Eating disorders are chronic and debilitating psychiatric illnesses that profoundly impact a person’s functioning. Rates of eating disorders are rapidly growing worldwide, meaning that effective strategies that prevent the onset of new eating disorder cases are urgently needed.
Understanding the risk factors for eating disorders may assist in the development and implementation of effective preventative strategies.
Eating disorders have no single cause – they result from the interaction of various biological and psychosocial factors. In this article, a review of the established biological, psychological, and social risk factors for eating disorders will be discussed.
Table of Contents
Genetic factors are important for explaining why only a small proportion of people go on to develop an eating disorder despite being exposed to similar social contexts.
Eating disorders share a genetic basis, and studies on families and twins can provide compelling evidence for this1Hinney, A, S Friedel, H Remschmidt, and J Hebebrand. 2004. “Genetic Risk Factors in Eating Disorders.” American Journal of Pharmacogenomics : Genomics-Related Research in Drug Development and Clinical Practice 4 (4): 209–23. [PubMed].
For example, those that are born with certain genotypes are at a much larger risk for developing eating disorders, and previous research has shown that the chances of developing an eating disorder increase tenfold when one has a family member with a history of an eating disorder2Hinney, A, S Friedel, H Remschmidt, and J Hebebrand. 2004. “Genetic Risk Factors in Eating Disorders.” American Journal of Pharmacogenomics : Genomics-Related Research in Drug Development and Clinical Practice 4 (4): 209–23. [PubMed].
Twin studies of eating disorders have also consistently produced high heritability estimates.
Heritability estimates are as high as 76% for anorexia nervosa, 83% for bulimia nervosa, and 41% for binge-eating disorder, which means that less than half of the risk variation can be accounted for by non-genetic factors!3Striegel-Moore RH, Bulik CM. Risk factors for eating disorders. American Psychologist. 2007;62(3):181..
Genes play a particularly influential role in eating disorder onset during puberty. For example, more than 50% of the risk of developing an eating disorder during puberty is solely explained by genetic factors that emerge during this time4Klump KL, Perkins PS, Burt SA, et al. Puberty moderates genetic influences on disordered eating. Psychological Medicine. 2007;37(05):627-634.. This may explain why the age of onset for most eating disorder types are in the early teen years.
Serotonin, a neurotransmitter primarily responsible for happiness and wellbeing, is another genetic risk factor for eating disorders. Abnormal serotonin levels are found in people with bulimia nervosa and anorexia nervosa5Steiger H. Eating disorders and the serotonin connection: state, trait and developmental effects. Journal of Psychiatry and Neuroscience. 2004;29(1):20..
Abnormal serotonin levels, which may result from genetic components, could influence various personality and psychological traits (e.g., perfectionism, depression) that make one susceptible to developing an eating disorder6Steiger H. Eating disorders and the serotonin connection: state, trait and developmental effects. Journal of Psychiatry and Neuroscience. 2004;29(1):20..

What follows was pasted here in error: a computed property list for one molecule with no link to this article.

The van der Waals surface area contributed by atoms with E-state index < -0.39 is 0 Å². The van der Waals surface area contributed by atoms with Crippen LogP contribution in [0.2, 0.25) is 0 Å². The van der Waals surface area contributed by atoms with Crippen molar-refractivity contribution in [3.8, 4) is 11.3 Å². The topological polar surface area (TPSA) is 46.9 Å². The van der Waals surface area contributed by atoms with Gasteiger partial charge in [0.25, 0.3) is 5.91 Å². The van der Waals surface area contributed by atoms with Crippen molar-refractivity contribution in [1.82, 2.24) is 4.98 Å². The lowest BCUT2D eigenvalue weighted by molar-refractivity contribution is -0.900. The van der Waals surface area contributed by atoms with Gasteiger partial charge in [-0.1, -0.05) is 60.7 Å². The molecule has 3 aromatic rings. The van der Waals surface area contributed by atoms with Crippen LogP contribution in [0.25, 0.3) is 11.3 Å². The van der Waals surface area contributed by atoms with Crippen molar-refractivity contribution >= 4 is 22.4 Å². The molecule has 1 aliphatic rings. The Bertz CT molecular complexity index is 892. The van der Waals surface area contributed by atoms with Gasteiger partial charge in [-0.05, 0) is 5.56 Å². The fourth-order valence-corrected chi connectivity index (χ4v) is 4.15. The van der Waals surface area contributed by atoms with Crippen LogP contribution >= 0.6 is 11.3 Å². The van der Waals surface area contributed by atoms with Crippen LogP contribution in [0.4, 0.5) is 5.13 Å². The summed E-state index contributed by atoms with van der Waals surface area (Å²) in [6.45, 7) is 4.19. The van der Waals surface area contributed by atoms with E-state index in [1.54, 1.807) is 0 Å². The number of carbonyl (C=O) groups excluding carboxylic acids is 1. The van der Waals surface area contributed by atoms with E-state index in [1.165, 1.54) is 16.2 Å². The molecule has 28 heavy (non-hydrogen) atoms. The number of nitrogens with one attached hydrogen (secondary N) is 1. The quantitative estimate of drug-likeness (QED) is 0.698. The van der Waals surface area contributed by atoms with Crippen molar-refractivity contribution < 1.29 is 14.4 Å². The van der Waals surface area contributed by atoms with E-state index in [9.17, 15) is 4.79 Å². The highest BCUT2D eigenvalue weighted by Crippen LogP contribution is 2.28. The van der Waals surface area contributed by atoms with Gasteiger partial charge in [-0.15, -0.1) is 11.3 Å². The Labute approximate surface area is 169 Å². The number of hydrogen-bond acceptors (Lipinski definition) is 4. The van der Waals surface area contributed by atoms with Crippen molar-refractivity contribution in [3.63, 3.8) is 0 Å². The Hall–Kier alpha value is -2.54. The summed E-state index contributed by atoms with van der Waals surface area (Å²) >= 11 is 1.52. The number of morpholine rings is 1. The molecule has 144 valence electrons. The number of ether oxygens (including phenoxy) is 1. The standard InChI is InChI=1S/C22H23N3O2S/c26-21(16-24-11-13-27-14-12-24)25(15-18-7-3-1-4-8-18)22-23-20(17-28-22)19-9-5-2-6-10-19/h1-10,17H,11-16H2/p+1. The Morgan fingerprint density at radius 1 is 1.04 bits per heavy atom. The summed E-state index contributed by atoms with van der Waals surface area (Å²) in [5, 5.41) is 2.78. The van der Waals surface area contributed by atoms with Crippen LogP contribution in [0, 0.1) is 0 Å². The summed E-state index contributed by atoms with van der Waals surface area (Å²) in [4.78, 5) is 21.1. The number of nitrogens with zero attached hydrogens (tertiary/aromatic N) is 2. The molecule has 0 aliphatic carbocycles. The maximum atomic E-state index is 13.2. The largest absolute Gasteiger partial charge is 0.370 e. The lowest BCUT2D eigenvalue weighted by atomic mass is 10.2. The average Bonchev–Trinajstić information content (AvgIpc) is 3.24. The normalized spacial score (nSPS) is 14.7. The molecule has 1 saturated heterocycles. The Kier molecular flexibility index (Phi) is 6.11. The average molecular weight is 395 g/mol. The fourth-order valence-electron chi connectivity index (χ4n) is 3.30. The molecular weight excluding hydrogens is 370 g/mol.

Certain temperament styles that are risk factors for eating disorders are also highly heritable. Some of these temperament styles include:
- Obsessionality and ruminative thinking
- Sensitivity to reward and punishment
- Dichotomous thinking
Psychosocial Risk Factors
Psychological and social factors also play a role in the development of eating disorders.
Many of these factors interact with each other to cause eating disorders. Some of these risk factors include:
Dieting is one of the strongest risk factors for eating disorders7Stice E. Risk and maintenance factors for eating pathology: a meta-analytic review. Psychological Bulletin. 2002;128:825-848..
Some studies have found that more than 50% of young men and women have dieted in an extreme fashion for weight loss purposes8Neumark-Sztainer D, Wall M, Guo J, et al. Obesity, disordered eating, and eating disorders in a longitudinal study of adolescents: how do dieters fare 5 years later? Journal of the American Dietetic Association. 2006;106:559-568..
Dieting heightens our preoccupations around food and eating, and increases our body image concerns. Because almost all diets cannot be sustained for long periods, people often find themselves going through cycles of restriction, binge eating, and purging9Fairburn CG, Cooper Z, Shafran R. Cognitive behaviour therapy for eating disorders: A “transdiagnostic” theory and treatment. Behavior Research and Therapy. 2003;41:509-528..
Body dissatisfaction refers to the subjective negative appraisal one has on their body.
Up to 70% of men and women are dissatisfied with their body, according to some studies10Fiske L, Fallon EA, Blissmer B, et al. Prevalence of body dissatisfaction among United States adults: Review and recommendations for future research. Eating behaviors. 2014;15(3):357-365..
Body dissatisfied people generally have low self-esteem and therefore go to extreme lengths to modify their body, such as engaging in extreme forms of dieting, using weight loss pills, and exercising compulsively, all of which play a role in the onset of eating disorders11Fairburn CG. Cognitive behavior therapy and eating disorders. New York, NY: Guilford Press 2008..